Huck was robbed on September 27 in Itaim Bibi, in the Western District of São Paulo. Two armed men on a motorcycle took his watch. His press office confirms the robbery but had no further details about the incident.
Em artigo publicado nesta segunda-feira (1) no jornal “Folha de S.Paulo”, Luciano Huck desabafa sobre o assalto. “Como cidadão paulistano, fico revoltado. Juro que pago todos os meus impostos, uma fortuna. E, como resultado, depois do cafezinho, em vez de balas de caramelo, quase recebo balas de chumbo na testa”, afirmou.
In an article published on October 1 in the Folha, the TV personality rants about the robbery. “As a citizen of São Paulo, I was outraged. I swear I pay all my taxes, a fortune. And as a result, after morning coffee, instead of getting balas [bite-sized candies] of caramel, I nearly get lead balas [“bullets”] in the head.”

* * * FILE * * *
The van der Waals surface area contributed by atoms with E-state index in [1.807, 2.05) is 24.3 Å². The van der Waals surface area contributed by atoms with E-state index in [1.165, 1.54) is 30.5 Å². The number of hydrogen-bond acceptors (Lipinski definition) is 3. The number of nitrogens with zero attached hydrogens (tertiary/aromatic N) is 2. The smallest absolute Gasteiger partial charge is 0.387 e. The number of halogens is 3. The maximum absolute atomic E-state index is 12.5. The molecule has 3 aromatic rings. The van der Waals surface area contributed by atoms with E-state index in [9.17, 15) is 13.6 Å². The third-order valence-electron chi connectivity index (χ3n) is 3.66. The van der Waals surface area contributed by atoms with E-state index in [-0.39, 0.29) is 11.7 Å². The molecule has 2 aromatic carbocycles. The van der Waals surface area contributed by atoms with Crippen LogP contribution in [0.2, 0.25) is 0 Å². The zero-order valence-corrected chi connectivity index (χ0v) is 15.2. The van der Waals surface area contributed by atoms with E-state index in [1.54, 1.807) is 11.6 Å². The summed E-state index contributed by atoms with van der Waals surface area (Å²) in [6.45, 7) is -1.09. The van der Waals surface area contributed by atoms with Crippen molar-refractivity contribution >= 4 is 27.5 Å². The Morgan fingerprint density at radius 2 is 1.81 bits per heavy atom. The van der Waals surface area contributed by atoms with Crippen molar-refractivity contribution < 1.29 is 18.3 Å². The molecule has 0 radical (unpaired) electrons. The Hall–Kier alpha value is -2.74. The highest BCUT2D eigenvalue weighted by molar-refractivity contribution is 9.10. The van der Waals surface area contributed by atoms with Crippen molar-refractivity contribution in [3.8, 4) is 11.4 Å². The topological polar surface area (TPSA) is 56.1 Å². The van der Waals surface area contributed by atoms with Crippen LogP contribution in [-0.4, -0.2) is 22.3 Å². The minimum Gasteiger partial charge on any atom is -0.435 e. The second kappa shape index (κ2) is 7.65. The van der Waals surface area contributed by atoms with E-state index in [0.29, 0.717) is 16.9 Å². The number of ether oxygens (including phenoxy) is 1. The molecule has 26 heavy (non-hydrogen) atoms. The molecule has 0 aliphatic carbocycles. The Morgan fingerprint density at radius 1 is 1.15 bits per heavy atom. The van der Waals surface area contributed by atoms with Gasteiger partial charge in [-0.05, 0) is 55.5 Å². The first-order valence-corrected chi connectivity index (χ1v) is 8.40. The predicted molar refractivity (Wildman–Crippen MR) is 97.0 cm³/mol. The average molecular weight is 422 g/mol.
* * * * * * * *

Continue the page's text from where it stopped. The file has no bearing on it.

“Hoje amanheci um cidadão envergonhado de ser paulistano, um brasileiro humilhado por um calibre 38 e um homem que correu o risco de não ver os seus filhos crescerem por causa de um relógio”, afirmou.
“Today I woke up as a citizen who is ashamed to be from São Paulo, a Brazilian humiliated by a .38 revolver, who ran the risk of not seeing his children grow up, and all over a watch,” he said.
Personally, I wear a $60 Swiss Army-brand watch I bought at Century 21 maybe five, six years ago. Marked down from $150, it was a damn good bargain, I thought.